"Bizarre Foods" star Andrew Zimmern is hosting a pop-up dinner themed "California Dreaming" at Royal/T this Friday, and while diners won't be served courses of medicinal dirt or moth larva, they'll still be getting an off-beat taste of the best that Southern California has to offer. On the menu: crispy goat chuchules, tongue two ways and sea urchin -- nothing an Angeleno foodie couldn't handle on a tame day.
Zimmern, a New York native, lives in St. Paul, Minn. full-time (his Midwestern politeness and unwillingness to offend is so outsized it could be its own character on "Bizarre Foods") but he's traveled to Los Angeles at least six times a year for about 40 years. He's got a lot of opinions about what's happening here in the Golden State, and in a phone interview with The Huffington Post, Zimmern didn't hold back when it came to some of the more controversial topics in the food world today.
Shark fin ban? "An absolute must." Foie gras ban? "I feel the exact opposite way." Medical marijuana? "I'm very pro-marijuana." Sounds like he fits right in with the likes of Los Angeles food critic Jonathan Gold and some of our city's chef-stars like Ludo Lefebvre, Jon Shook and Vinny Dotolo.
Of course, the last time Zimmern visited Los Angeles in an official capacity was 2008, when he filmed an episode of "Bizarre Foods" featuring chefs Wolfgang Puck, Ben Ford of Ford's Filling Station and Nobu Matsuhisa of Nobu. Seems like conventional fare, except he also paid a little visit to Oki-Dog in West Hollywood (home of the hot dog burrito) and Typhoon in Santa Monica (where he ate sea worms, scorpions and ants).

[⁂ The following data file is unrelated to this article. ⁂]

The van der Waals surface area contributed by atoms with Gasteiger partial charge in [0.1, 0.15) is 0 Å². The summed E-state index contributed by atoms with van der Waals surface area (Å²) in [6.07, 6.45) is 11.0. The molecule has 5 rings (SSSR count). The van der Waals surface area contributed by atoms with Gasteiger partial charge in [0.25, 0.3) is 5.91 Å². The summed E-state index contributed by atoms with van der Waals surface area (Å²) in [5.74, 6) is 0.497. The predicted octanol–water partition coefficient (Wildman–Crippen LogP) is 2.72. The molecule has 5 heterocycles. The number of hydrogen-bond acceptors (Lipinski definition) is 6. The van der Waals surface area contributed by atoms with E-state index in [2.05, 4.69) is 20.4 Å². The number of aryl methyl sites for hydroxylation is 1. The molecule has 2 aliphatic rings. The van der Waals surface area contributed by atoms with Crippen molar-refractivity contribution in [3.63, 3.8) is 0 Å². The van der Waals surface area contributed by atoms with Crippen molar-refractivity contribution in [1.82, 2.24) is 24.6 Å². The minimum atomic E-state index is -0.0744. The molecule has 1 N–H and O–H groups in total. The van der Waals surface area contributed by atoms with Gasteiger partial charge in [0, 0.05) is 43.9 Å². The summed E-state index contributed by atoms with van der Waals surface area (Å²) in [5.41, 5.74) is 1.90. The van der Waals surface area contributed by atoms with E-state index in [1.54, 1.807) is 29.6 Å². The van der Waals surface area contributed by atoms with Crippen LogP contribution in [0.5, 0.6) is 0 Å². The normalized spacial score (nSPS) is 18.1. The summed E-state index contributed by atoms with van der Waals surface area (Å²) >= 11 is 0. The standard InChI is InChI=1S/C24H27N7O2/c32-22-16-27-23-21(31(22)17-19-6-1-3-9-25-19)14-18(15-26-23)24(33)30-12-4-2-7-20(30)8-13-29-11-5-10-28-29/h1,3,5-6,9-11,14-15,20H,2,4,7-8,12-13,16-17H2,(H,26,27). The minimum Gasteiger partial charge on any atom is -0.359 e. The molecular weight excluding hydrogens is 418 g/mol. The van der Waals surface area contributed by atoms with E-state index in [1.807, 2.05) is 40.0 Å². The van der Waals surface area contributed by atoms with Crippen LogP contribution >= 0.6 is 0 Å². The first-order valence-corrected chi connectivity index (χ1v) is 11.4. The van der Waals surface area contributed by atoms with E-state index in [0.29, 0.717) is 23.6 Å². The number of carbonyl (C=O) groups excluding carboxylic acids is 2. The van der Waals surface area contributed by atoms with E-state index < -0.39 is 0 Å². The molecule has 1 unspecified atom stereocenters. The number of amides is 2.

Zimmern has a lot of love for Los Angeles, so he's glad that critics have finally recognized our fair metro as a national food destination. He pegs the birth of our status as a top food city to one person: Suzanne Goin. "When rustic Italian/French-influenced farmhouse cooking started being done at the level it was being done at Lucques," Zimmern explained, "I think something magical happened in LA."
Not to rankle any feathers (Zimmern is good friends with a certain Wolfgang), he clarified, "It wasn't that Puck wasn't cooking good food or that Michael McCarthy's restaurants in the 80s weren't doing wonders for Southern California cooking."
Still, Zimmern gives props to the Puck where props are due, citing one of his early Southern California restaurants as a harbinger of the adventurous cooking that dominates Los Angeles today. "When he first opened Chinois on Main, he had Szechuan-style rooster testicles on the menu," Zimmern laughed. "Little-known fact!"
Check out the rest of our interview with Andrew Zimmern, and details below on how to snag tickets for the Friday pop-up.
California Dreaming Pop-Up Menu for Friday, January 13.
- Sea Urchin and Yellow Tomato-Vegetable Aspic
- Pasta a la Vongole, Linguine and 'Clams' with Oregano, Olive Oil, and Garlic
- Tongue Tied: Veal Tongue Tartare and Chile braised Lambs Tongue Quesadilla
- Grilled Broken Arrow Ranch Venison Chop, Crispy Goat Chuchules, Posole, and Avocado Salsa
- Cioccolato Orrare da Gustare
WHO: Foodie fans who love both "Bizarre Foods" and California cuisine.
WHAT: Andrew Zimmern hosts "California Dreaming," a one-night pop-up that benefits the Los Angeles Regional Food Bank
WHEN: Friday, Jan. 13, 2012. Reservations start at 6 p.m., with the last seating at 9:30 p.m.
WHERE: Royal/T, 8910 Washington Blvd., Culver City, CA 90232. (310) 559-6300
WHY: Because Valentine's day just came early for you and your adventure-seeking date. Besides, don't you want to know what crispy goat chuchules tastes like? We're pretty sure it's some kind of aphrodisiac.
HOW: Tickets cost $150 per person, which gets you five courses and gives the Los Angeles Regional Food bank a portion of the proceeds. Make reservations online. Anyone who dines at the restaurant for this pop-up event also agrees to be filmed for Andrew Zimmern's show.
As for those who want to enjoy Andrew Zimmern on the tube, the next season of "Bizarre Foods America" with Andrew Zimmern premieres Monday, Jan. 23 at 10pm EST on the Travel Channel.
Click through for Huffington Post's interview with the weirdest eater on television.